By Thang Tran, Synopsys Inc.
The microprocessor-memory gap has been growing for over 30 years, and in that time caches have been crucial components in digital system design. All high-performance microprocessors are designed with level 1 and level 2 caches, and multicore systems include many hierarchical levels of caches. The internet of things (IoT) along with the proliferation of portable devices are a major thrust for high-end embedded systems thus the need for higher performance processors and multicore; even little flash drives include multicore systems-on-chip (SoCs). As a result level 2 cache is becoming important in embedded designs. This paper presents an innovative level 2 cache design that meets the requirements of flexibility, configurability, low power, and small area for embedded systems.
My first cache design was more than 30 years ago, it was the 2 KB Branch Target Cache (BTC). We jokingly called it “Bill-The-Cat.” Every transistor was designed by hand, including the SRAM cell, the sense-amp, the pre-charged logic, the row decoder, the input/output drivers, and the state machine. Fast forward to today’s technology where level 2 (L2) cache is no longer a custom design. A memory compiler is used to generate the exact required array size with a great deal of flexibility for tag, status, and data arrays configurations. The L2 cache is fairly complex to design for all possible configurations and features. To a great extent, the memory hierarchy is the driving force behind processor proliferation, which has evolved from desktop and laptop PCs to smartphones, tablets, and automobiles; and on the horizon, Internet of Things (IoT) and embedded vision applications. This shift requires extensible and configurable microprocessors with an optimal balance of performance, power, and area (PPA). The L2 cache must evolve to provide flexible configurability with the lowest possible PPA to be incorporated into the configurable microprocessors.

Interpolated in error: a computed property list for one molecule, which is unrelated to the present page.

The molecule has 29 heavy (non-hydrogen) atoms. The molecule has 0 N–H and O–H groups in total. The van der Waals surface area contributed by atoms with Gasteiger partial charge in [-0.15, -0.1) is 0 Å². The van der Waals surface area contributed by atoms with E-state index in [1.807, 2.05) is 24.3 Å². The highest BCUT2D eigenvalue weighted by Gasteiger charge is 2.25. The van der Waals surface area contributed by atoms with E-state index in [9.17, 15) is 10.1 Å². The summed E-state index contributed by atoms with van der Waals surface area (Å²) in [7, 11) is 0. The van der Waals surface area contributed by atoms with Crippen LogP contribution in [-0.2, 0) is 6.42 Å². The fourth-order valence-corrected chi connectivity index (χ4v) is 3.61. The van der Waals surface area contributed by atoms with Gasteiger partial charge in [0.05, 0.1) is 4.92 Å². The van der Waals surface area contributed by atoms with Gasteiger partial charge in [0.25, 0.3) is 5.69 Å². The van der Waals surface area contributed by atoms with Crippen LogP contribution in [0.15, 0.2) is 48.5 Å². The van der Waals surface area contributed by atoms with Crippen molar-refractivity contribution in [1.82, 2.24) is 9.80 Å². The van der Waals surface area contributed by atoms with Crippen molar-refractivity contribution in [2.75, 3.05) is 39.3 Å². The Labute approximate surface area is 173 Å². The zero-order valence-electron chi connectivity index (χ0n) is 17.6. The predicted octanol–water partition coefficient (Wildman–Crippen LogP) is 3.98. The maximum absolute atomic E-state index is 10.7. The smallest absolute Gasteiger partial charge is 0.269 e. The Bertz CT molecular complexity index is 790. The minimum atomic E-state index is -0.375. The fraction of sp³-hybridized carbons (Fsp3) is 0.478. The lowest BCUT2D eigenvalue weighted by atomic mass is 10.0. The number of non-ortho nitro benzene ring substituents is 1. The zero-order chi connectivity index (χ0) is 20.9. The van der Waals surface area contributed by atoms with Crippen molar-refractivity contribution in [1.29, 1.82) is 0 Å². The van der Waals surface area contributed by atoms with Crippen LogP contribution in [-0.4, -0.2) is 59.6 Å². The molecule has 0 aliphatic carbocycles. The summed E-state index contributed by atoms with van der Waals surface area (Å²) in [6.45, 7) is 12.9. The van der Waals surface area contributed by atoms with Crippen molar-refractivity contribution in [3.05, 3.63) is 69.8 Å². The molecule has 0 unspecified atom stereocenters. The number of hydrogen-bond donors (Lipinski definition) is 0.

A. Microprocessor Evolution
As soon as pipeline stages are added to a microprocessor design, the speed of the microprocessor improves at a much faster rate than the speed of the memory. As shown in Figure 1, processor speed was 200 times faster than the DRAM speed in the year 2000. Going to external memory takes hundreds of clock cycles, thus data fetch becomes critical for the microprocessor performance. The data dependency penalty is an obstacle to be solved by the microprocessor designers. The cache becomes an important feature for the microprocessor. The BTC is used to fetch the first two instructions internally, allowing the subsequent instructions to be fetched from the external memory. The cache memory evolves to multiple levels and the cache hierarchy is the most effective way to reduce the data fetch time. Current microprocessors for PCs, laptops, smart phones, and tablets have built-in cache hierarchy. The PCs and laptops are often advertised with the L2 cache size. Fig. 1. Microprocessor-Memory Performance Gap 
Fig. 1. Microprocessor-Memory Performance Gap 
B. L2 Cache Requirements
The first generation of microprocessors was driven by the high performance required by the PC and laptop market. Once the PC and laptop market became saturated, the requirements of the next generation of microprocessors was driven by mobile devices like smartphones and tablets, which require low-power microprocessors to enable longer battery life. Almost everyone has a cell phone worldwide and many have two, making the number of cell phones in use today more than the total population of the world . The maturity of the tablet and smartphone market is evidenced by Apple announcing a drop in sales for the first time in 15 years. There is no obvious single next big application. The market is diverse with a wide range of applications with different requirements. The IoT, connected automobiles, wearables, medical devices, gaming, virtual devices, smart cities, building and factories are all driving a new and diverse set of processor requirements. The ability to configure and extend a processor to meet the requirements of the application is a promising new technology model for processors. It provides high degrees of flexibility, giving SoC developers the ability to include their own proprietary custom instructions. The SoC design can also reach the optimal tradeoffs in performance, power and area by customizing the processor IP to the application requirements. Also, the customization of processor technology provides the ability to meet evolving standards. With the wide variety of applications and requirements today, from consumer to automotive, there are just too many different types of applications to standardize on a single fixed processor IP.